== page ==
The deed itself under which this exchange was made is also preserved in Duchesne’s Scriptores Normanni, and in the Gallia Christiana, XI. Instr. p. 27, where it is entitled “Celebris commutatio facta inter Richardum I, regem Angliae et Walterium Archiepisc. Rotomagensem.” It is worth remarking, in illustration of the feudal rights and customs, how much importance is attached in this instrument to the mills and the seignorage for grinding: the king expressly stipulates that every body “tam milites quam clerici, et omnes homines, tam de feodis militum quam de prebendis, sequentur molendina de Andeli, sicut consueverunt et debent, et moltura erit nostra. Archiepiscopus autem et homines sui de Fraxinis (a manor specially reserved,) molent ubi idem Archiepiscopus volet, et si voluerit molere apud Andeli, dabunt molturas suas, sicut alii ibidem molentes. In escambium autem ... concessimus ... omnia molendina quae nos habuimus Rotomagi, quando haec permutatio facta fuit, integre cum omni sequela et moltura sua, sine aliquo retinemento eorum quae ad molendinam pertinent vel ad molturam, et cum omnibus libertatibus et liberis consuetudinibus quas solent et debent habere. Nec alicui alii licebit molendinum facere ibidem ad detrimentum praedictorum molendinorum; et debet Archiepiscopus solvere eleemosinas antiquitus statutas de iisdem molendinis.”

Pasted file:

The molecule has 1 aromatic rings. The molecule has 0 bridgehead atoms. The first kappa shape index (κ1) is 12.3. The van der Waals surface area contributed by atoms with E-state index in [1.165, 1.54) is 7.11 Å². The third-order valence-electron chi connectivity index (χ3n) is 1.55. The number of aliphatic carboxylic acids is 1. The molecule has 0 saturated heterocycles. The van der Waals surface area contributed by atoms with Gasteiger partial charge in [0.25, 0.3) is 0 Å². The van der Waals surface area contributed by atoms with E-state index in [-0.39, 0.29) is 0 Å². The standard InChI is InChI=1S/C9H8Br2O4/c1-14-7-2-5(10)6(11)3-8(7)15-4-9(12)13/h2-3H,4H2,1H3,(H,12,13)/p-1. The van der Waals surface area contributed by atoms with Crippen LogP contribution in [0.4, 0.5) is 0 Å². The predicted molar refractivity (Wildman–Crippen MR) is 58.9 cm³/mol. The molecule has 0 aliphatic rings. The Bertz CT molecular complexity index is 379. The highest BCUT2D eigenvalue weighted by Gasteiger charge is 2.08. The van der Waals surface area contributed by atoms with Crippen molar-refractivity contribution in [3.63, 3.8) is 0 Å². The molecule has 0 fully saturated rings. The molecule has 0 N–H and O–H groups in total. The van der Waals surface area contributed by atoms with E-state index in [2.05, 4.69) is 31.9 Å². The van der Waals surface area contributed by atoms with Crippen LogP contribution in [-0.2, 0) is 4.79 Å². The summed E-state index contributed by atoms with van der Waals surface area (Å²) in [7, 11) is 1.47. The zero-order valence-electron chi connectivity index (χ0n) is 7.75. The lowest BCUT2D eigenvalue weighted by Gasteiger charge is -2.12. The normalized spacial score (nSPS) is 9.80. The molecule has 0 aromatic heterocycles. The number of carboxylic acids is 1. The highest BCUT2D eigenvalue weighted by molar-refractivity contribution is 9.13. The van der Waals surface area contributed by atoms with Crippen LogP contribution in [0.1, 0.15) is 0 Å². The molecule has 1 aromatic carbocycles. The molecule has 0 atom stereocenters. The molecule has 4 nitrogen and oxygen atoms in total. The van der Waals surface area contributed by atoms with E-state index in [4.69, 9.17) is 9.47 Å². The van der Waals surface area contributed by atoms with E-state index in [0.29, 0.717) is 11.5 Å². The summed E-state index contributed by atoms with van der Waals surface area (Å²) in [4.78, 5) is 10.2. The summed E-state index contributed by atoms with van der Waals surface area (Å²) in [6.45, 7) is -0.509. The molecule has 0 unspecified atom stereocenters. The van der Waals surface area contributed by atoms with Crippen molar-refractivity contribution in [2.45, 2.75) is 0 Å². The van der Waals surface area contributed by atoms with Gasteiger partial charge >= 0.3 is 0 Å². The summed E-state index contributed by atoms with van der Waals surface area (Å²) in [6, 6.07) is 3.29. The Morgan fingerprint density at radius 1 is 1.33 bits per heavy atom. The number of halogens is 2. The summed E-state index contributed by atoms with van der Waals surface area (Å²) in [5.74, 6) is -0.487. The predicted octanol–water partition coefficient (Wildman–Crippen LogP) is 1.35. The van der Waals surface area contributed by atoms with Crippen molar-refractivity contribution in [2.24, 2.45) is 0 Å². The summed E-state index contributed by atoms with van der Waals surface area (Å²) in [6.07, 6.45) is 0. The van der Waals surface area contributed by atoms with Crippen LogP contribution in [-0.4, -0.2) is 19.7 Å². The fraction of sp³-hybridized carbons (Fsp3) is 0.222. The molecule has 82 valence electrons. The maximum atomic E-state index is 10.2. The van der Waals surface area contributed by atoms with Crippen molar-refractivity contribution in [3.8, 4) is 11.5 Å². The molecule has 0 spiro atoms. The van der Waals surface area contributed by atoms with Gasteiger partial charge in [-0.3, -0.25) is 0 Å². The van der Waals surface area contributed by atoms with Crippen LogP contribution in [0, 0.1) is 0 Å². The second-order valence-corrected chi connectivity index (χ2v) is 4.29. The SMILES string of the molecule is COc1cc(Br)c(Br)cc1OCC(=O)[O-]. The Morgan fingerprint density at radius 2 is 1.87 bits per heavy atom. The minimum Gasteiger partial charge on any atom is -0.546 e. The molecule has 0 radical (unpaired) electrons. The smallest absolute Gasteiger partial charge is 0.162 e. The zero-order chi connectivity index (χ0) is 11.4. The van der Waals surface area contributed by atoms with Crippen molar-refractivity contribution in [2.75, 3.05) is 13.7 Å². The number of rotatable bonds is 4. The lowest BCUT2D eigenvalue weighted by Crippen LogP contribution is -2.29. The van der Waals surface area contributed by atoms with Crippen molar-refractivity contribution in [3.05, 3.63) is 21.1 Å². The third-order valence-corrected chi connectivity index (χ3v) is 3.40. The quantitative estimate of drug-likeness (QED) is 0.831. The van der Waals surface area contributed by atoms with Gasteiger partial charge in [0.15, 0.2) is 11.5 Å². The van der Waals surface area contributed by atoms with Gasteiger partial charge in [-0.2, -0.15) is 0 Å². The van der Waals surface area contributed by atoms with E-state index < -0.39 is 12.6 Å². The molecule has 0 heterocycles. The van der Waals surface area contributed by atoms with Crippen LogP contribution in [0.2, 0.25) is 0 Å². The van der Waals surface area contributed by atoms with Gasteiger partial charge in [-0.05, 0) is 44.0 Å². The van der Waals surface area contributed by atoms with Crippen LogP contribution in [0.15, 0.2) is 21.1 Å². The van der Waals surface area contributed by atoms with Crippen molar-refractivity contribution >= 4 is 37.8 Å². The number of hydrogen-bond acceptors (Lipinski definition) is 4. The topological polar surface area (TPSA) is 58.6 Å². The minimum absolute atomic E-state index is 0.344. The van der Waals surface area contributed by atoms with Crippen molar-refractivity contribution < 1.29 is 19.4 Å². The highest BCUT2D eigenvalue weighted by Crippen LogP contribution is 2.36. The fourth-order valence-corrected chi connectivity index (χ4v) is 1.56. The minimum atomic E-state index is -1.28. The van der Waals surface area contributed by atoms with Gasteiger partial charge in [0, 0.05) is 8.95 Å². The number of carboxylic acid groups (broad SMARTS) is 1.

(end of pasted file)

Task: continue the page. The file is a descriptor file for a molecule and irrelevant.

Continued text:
A very copious and interesting account of the nautical discoveries made by the inhabitants of Dieppe, and of their merits as sailors, is given by Goube, in his Histoire du Duche de Normandie, III, p. 172-178.
 Goube, Histoire de Normandie, III, p. 170.
 Noel, Essais sur le Departement de la Seine Inferieure, I. p. 194.
CAESAR’S CAMP—CASTLE OF ARQUES.
(Dieppe, June, 1818)
After having explored Dieppe, I must now conduct you without the walls, to the castle of Arques and to Caesar’s camp, both of which are in its immediate neighborhood. At some future time you may thank me for pointing out these objects to you, for should you ever visit Dieppe, your residence may be prolonged beyond your wishes, by the usual mischances which attend the traveller. And in that case, a walk to these relics of military architecture will furnish a better employment than thumbing the old newspaper of the inn, or even than the contemplation of the diligences as they come in, or of the packets as they are not going out, for I am anticipating that you are becalmed, and that the pennons are flagging from the mast. With respect to my walk, let me be allowed to begin by introducing you to a friend of mine at Dieppe, M. Gaillon, an obliging, sensible, and well-informed young man, as well as an ardent botanist, my companion in this walk, and the source of much of the information I possess respecting these places. The intrenchment,